Engineered to cut water, electrical and gas costs and boost productivity, the HS-6 Series Washer delivers high-speed extract, a freestanding design, energy-efficiency and advanced programmability. The washer is simple to install and reaches 387 G-force extract speeds. The high-speed extract removes more water from each load—reducing dry time, operating hours, utility consumption and labor expense. By cutting dry time, heat exposure and mechanical action are reduced in the dryer, resulting in less linen wear.

While the other washers and dryers are still relied upon, it’s the new additions to the wash line that have significantly catapulted productivity. Prior to their arrival, it took 100 minutes to wash and dry a load of any size, according to Kaminski. Using the HS-6 Series Washer and ST-1300 Dryer it takes just 46 minutes to complete a 255-pound load.

Ironing Line

To work in concert with the laundry’s new DRF Feeder, Kaminski also purchased a used Chicago ironer that was already in the building and folder to process sheets and pillowcases. The ironing line is completely automated. Previously, linens were hand folded without ironing.

The new DRF Feeder, which can handle large- to small-piece items – pillowcases, fitted sheets, flat sheets, bedspreads, coverlets, bed skirts and duvets – has the potential to automatically straighten and feed more than 1,200 large-sized items into a corresponding ironer.

“The DRF is really fast,” said Kaminski, “but we are limited somewhat because of the speed of the ironer and folder.” In other words, the used ironer and folder cannot match the DRF Feeder’s highest pace. In the near future, however, Kaminski plans to rectify the problem by investing in a Girbau Industrial PC-120 Flatwork Ironer and FL Folder and Stacking System.

Stage 3 – New PC-120 Ironer

Heated with natural gas and up to 93 percent efficient, the ironer will feature two, 48-inch diameter rolls. It will also automatically adjust ironing speed and temperature according to fabric type and moisture content, which allows the laundry to feed damp linens straight from the washer into the feeder and ironer, bypassing dryer conditioning.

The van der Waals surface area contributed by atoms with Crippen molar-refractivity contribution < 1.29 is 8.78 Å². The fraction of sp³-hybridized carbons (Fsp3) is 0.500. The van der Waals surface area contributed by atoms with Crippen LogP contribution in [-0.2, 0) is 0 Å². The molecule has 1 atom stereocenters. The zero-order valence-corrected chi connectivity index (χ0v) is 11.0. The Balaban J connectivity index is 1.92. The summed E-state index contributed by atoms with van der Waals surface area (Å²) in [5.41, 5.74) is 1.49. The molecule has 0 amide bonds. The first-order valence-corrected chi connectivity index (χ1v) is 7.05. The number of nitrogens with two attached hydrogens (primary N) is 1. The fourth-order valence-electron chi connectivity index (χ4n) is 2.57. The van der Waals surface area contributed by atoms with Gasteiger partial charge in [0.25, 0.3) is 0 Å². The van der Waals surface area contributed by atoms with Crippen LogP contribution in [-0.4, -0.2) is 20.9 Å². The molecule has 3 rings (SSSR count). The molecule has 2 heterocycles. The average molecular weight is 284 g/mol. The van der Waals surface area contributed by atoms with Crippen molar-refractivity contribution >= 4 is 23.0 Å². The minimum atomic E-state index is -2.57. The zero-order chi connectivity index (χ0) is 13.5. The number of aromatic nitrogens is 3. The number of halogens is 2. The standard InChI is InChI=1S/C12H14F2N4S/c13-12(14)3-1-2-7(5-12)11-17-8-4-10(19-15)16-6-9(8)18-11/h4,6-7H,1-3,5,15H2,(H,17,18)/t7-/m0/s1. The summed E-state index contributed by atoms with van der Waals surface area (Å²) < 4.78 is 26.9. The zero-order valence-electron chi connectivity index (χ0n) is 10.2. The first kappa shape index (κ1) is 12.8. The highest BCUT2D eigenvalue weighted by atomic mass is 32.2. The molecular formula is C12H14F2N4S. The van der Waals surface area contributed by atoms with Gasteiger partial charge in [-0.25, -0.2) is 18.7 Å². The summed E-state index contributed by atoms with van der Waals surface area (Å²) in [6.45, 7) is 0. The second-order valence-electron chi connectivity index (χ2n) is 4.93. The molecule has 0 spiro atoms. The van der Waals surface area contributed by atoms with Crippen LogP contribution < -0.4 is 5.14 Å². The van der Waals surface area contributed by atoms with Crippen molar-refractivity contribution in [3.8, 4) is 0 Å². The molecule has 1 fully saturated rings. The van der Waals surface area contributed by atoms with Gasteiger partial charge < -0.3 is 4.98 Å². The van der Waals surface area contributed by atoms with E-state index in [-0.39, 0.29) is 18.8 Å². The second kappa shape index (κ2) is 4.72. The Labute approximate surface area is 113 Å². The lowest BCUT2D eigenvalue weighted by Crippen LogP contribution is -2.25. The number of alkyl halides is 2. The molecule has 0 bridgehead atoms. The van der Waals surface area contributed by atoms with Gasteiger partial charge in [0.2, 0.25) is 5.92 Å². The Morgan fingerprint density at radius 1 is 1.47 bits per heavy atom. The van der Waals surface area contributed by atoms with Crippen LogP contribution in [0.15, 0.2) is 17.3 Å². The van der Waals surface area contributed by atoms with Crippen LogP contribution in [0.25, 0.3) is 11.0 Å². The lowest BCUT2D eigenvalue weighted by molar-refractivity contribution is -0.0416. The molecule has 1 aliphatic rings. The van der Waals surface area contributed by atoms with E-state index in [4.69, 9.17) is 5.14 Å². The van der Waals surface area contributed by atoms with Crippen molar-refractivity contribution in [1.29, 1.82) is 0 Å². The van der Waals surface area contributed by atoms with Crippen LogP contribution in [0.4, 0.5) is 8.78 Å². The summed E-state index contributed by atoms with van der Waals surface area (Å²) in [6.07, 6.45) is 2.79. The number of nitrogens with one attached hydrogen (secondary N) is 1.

“The twin-roll 48 will allow us to have the DRF Feeder at maximum speed,” said Kaminski. “Our ironer right now has a gas-fired cylinder. The new one will be more efficient, maintain a consistent temperature and be cooler for the staff. It will create a 36 percent increase in drying and ironing productivity,” he said.

All told, Kaminski likes the savings of the off-site laundry. Although he outputs $50,000 annually to transport laundry from the resort to the new location, he’s reduced staff from 28 to 12, saving $175,000 per year in labor. “It costs us just 7 cents per laundry pound for labor, and less than 14 cents per pound for labor, chemicals, debt service and everything else combined,” he said.

It’s worked out for the best for everyone, according to Kaminski, who never let go of any of his staff. He simply shifted some employees from laundry to housekeeping, an area a bit light on labor.

Stage 4 – Creating New Profit Centers

Next, Kaminski will further streamline the off-site facility to take on laundry from other area hotels, and in doing so, create a new Chula Vista revenue stream. Simultaneously, plans are underway to develop a bar and lounge – a $1 million profit center – in the space once occupied by the resort’s on-premise laundry.

At some point, Kaminski may bring the laundry back on property. For now, he says, it’s more than serving its purpose.

To discover more about Chula Vista Resort, visit For more information on Girbau Industrial laundry products, visit, or call 800-256-1073.